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The 23 Greatest Graphics Cards Of All Time

November 2009: AMD Radeon HD 5970

Two months after launching the Radeon HD 5870, AMD introduced its Radeon HD 5970, the first dual-GPU equipped Radeon without the X2 suffix. This monster boasted 3200 total stream processors, a 725 MHz core clock, and dual 1 GB banks of GDDR5 memory at a 4 MT/s effective data rate. Although Nvidia released the impressive GeForce GTX 480 a few months later, it couldn't best the Radeon HD 5970. Even the GeForce GTX 580 wasn't fast enough to cleanly sweep its competition in November 2010, and AMD's card held the championship belt for more than a year.

March 2011: AMD Radeon HD 6990 And Nvidia GeForce GTX 590

In March of 2011, both AMD and Nvidia showed us their ultra high-end dual-GPU flagships. The Radeon HD 6990 has a total combined 3072 ALUs, an 830 MHz core clock, and dual-2 GB banks of GDDR5 memory at 5 GT/s. The GeForce GTX 590 features a total 1024 CUDA cores, a 607 MHz core, an independent 1215 MHz shader clock, and two banks of RAM at 3412 MT/s. These cards trade blows, depending on the application and settings, and were released at darn close to the same time. Some folks (like our editor-in-chief Chris Angelini) might argue that the GeForce GTX 590 should win based on the Radeon HD 6990's overly-loud cooling fan (Ed.: Actually, I'd skip both cards, personally), but we'll keep raw performance as the main criteria for this list and call this one a tie. Unfortunately, these cards quickly sold out, and we're seeing dismal availability of both flagships.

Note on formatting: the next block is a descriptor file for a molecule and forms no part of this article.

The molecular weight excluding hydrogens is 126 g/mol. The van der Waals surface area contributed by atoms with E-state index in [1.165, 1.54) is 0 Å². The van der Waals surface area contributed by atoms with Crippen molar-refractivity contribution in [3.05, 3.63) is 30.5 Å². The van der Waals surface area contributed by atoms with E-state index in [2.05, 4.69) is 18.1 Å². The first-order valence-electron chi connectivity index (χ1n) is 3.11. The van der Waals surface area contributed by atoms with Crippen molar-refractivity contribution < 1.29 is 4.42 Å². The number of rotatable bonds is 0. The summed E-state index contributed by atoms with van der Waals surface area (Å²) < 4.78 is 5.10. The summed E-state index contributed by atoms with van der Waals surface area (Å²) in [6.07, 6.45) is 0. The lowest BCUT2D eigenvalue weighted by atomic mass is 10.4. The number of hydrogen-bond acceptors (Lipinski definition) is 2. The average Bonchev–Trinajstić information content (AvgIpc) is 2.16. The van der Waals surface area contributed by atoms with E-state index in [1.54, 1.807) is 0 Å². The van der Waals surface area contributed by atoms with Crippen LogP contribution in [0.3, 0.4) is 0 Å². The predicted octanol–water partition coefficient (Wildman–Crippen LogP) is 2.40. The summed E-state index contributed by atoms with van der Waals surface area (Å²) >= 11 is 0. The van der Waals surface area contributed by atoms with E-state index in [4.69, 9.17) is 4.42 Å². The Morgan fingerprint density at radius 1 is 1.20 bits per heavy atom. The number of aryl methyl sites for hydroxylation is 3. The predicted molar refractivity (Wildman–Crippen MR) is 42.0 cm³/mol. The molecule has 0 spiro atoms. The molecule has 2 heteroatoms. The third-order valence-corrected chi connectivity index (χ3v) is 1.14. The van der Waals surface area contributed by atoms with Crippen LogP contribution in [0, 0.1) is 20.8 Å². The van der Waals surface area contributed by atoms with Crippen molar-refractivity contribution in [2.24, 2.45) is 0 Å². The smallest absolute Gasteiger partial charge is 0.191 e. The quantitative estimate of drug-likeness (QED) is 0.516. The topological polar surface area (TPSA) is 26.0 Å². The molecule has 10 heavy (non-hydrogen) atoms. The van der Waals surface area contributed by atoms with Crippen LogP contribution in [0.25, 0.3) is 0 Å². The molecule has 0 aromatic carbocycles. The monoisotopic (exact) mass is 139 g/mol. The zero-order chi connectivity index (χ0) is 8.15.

At this point, it's up to Nvidia or AMD to change the status quo with their next-generation graphics chipsets, and as always, we're looking forward to report what the future will bring. We hope you enjoyed our trip through graphics card history as much as we did; it stirred up a lot of good memories.

  • JackMomma
    Never thought I'd be proud of my ol' 295GTX as I am now... Anyway, it's time to let her cool off again.
    Reply
  • dogman_1234
    Cool. Thanks for the history lesson.
    Reply
  • jimmysmitty
    One thing, you part with the 3870 X2 states it had a combined 160 Pixel Shaders but a single 3870 had 320 Stream processors, same as the HD2900, and a 3870 X2 had 640 Stream processing units.

    If anything, the 3870 X2 had 128 SP units that acted as 5 SP units giving it 640.

    Other than that, nice article. I remember my 9700 Pro. Too bad the memory died out on it. But it was ok. I got a 9800XT to replace it.
    Reply
  • I was somewhat disappointed the first Matrox dual-head card didn't make the list.
    Reply
  • bin1127
    Cleaning out the closet at Tom's huh?
    Reply
  • buzznut
    Its amazing how many of these I've owned. Voodoo II, Voodoo III, GeForce 4ti, Riva TNT, Radeon 9800, TNT 2 Ultra..Course now that I'm married I can't spend money on things like the latest video card. :(
    Reply
  • chillin15
    proud former owner of the g4 4600 ti
    Reply
  • utengineer
    Still running GTX 280's in SLI. I don't get DX11, but I still play every game out there with no problem. 3 years and still going strong. Great investment.
    Reply
  • cangelini
    jimmysmittyOne thing, you part with the 3870 X2 states it had a combined 160 Pixel Shaders but a single 3870 had 320 Stream processors, same as the HD2900, and a 3870 X2 had 640 Stream processing units.If anything, the 3870 X2 had 128 SP units that acted as 5 SP units giving it 640.Other than that, nice article. I remember my 9700 Pro. Too bad the memory died out on it. But it was ok. I got a 9800XT to replace it.
    Absolutely right. Don must have owned a "special" 3870 X2. I've updated the story to reflect the X2s everyone else owned ;)
    Reply
  • toxxel
    Still have my MSI Geforce 4 TI 4200 128mb DDR card, no real use for it now a days so it just lays in a box with the rest of my outdated stuff.
    Reply